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Mihail Marin vs Emir Dizdarevic
European Championship (2003), Silivri TUR, rd 10, Jun-10
English Opening: King's English Variation. Kramnik-Shirov Counter (A21)  ·  1-0

ANALYSIS [x]

FEN COPIED

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Kibitzer's Corner
May-25-06  Mating Net: Many examples throughout this game of White ignoring threats, optical illusions as Marin calls them in his book Secrets of Chess Defense, to further his own cause.
Apr-11-12
Premium Chessgames Member
  Domdaniel: Exactly, Mating Net, and this game is a beautiful example of that principle. If a threat can't be carried out, then it isn't really a threat, is it?

Does 28...Ne3 threaten the Rook on d1? No, because after 29.Rf3! White's mating threat trumps it.

I admit that at first I wasn't convinced by Marin's 21.Bxg7 -- it's the kind of move that I'd think about wistfully, and then reject. White doesn't *seem* to have compensation for the piece, especially as Black is able to engineer a Queen exchange.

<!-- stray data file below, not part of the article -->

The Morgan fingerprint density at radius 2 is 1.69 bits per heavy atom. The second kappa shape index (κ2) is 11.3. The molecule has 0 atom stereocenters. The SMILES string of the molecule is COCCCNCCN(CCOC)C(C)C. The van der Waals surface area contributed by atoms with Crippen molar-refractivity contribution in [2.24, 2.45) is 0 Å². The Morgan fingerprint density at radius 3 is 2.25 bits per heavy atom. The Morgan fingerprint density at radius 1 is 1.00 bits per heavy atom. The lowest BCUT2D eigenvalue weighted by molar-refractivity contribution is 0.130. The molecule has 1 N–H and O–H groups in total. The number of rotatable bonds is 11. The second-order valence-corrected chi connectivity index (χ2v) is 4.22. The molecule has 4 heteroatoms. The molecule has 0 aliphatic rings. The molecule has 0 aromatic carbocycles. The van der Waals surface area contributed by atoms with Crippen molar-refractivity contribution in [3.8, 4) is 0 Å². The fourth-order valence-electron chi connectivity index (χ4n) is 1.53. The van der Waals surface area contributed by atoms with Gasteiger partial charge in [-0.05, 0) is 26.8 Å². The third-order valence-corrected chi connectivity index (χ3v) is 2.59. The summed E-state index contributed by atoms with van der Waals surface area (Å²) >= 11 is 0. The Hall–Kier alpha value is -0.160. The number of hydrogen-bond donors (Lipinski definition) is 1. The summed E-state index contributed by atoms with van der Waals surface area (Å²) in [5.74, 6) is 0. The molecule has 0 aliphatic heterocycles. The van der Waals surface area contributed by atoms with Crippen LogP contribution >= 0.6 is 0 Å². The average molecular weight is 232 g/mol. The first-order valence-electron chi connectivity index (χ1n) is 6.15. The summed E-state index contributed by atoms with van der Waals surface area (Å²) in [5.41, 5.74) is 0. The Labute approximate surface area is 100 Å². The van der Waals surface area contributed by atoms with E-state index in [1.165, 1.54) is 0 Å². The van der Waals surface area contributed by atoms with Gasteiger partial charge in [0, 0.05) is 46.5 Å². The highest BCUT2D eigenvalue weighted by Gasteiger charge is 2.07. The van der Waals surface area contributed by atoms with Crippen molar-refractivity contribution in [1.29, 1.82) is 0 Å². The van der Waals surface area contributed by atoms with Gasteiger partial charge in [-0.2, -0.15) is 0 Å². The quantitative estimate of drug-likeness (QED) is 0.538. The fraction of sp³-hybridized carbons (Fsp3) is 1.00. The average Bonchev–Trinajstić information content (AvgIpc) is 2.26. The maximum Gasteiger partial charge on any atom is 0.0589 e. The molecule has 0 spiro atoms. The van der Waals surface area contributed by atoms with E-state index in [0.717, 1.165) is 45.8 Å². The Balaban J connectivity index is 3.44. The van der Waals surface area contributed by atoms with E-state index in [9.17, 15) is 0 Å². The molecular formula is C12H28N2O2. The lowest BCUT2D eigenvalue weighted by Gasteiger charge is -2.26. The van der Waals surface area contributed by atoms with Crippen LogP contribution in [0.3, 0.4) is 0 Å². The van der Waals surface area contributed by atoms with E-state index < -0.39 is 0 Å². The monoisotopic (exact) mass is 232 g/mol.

Yet Marin keeps on going -- showing that you don't need a queen to create mate threats, that a pair of active knights have limited scope when they're on the wrong side of the board, and that passed pawns are lethal.

I recently got Marin's book on the Symmetrical English, and it's superb. Having seen this game I think I'll check out the volume on 1.c4 e5 as well.

Jun-15-14  Everett: Yes, a really enjoyable game to play through. To orchestrate the Q-exchange, Black went through contortions with his Ns, and it ultimately doomed his defense. Good insight from Marin.

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